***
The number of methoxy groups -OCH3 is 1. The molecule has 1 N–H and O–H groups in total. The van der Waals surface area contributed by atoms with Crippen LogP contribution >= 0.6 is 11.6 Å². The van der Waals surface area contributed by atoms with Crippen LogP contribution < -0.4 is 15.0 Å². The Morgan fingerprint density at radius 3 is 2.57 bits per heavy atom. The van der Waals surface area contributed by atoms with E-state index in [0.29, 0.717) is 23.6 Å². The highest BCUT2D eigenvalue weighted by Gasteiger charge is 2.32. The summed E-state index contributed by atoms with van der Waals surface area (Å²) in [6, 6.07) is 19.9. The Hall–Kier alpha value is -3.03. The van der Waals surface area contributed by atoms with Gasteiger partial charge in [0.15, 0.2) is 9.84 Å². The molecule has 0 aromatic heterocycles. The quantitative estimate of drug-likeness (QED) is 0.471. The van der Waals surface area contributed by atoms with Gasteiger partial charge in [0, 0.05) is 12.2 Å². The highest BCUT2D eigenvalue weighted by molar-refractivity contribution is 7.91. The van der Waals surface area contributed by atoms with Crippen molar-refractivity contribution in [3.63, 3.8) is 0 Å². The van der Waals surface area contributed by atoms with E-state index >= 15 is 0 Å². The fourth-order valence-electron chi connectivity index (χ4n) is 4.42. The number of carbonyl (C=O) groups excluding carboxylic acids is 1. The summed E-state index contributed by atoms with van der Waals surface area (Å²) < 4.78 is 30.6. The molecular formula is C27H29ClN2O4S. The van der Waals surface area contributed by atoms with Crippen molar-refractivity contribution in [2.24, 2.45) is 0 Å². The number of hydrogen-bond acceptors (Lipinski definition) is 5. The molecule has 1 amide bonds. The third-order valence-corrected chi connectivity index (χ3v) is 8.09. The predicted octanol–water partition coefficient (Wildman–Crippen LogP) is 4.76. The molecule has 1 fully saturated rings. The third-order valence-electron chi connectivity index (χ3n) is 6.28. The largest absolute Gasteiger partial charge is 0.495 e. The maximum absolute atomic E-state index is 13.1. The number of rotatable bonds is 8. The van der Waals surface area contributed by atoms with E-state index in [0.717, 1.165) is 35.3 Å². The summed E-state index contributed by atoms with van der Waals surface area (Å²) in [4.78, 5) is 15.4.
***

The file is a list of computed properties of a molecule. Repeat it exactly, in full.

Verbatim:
The number of methoxy groups -OCH3 is 1. The molecule has 1 N–H and O–H groups in total. The van der Waals surface area contributed by atoms with Crippen LogP contribution >= 0.6 is 11.6 Å². The van der Waals surface area contributed by atoms with Crippen LogP contribution < -0.4 is 15.0 Å². The Morgan fingerprint density at radius 3 is 2.57 bits per heavy atom. The van der Waals surface area contributed by atoms with E-state index in [0.29, 0.717) is 23.6 Å². The highest BCUT2D eigenvalue weighted by Gasteiger charge is 2.32. The summed E-state index contributed by atoms with van der Waals surface area (Å²) in [6, 6.07) is 19.9. The Hall–Kier alpha value is -3.03. The van der Waals surface area contributed by atoms with Gasteiger partial charge in [0.15, 0.2) is 9.84 Å². The molecule has 0 aromatic heterocycles. The quantitative estimate of drug-likeness (QED) is 0.471. The van der Waals surface area contributed by atoms with Gasteiger partial charge in [0, 0.05) is 12.2 Å². The highest BCUT2D eigenvalue weighted by molar-refractivity contribution is 7.91. The van der Waals surface area contributed by atoms with Crippen molar-refractivity contribution in [3.63, 3.8) is 0 Å². The van der Waals surface area contributed by atoms with E-state index >= 15 is 0 Å². The fourth-order valence-electron chi connectivity index (χ4n) is 4.42. The number of carbonyl (C=O) groups excluding carboxylic acids is 1. The summed E-state index contributed by atoms with van der Waals surface area (Å²) < 4.78 is 30.6. The molecular formula is C27H29ClN2O4S. The van der Waals surface area contributed by atoms with Crippen molar-refractivity contribution in [2.24, 2.45) is 0 Å². The number of hydrogen-bond acceptors (Lipinski definition) is 5. The molecule has 1 amide bonds. The third-order valence-corrected chi connectivity index (χ3v) is 8.09. The predicted octanol–water partition coefficient (Wildman–Crippen LogP) is 4.76. The molecule has 1 fully saturated rings. The third-order valence-electron chi connectivity index (χ3n) is 6.28. The largest absolute Gasteiger partial charge is 0.495 e. The maximum absolute atomic E-state index is 13.1. The number of rotatable bonds is 8. The van der Waals surface area contributed by atoms with E-state index in [0.717, 1.165) is 35.3 Å². The summed E-state index contributed by atoms with van der Waals surface area (Å²) in [4.78, 5) is 15.4.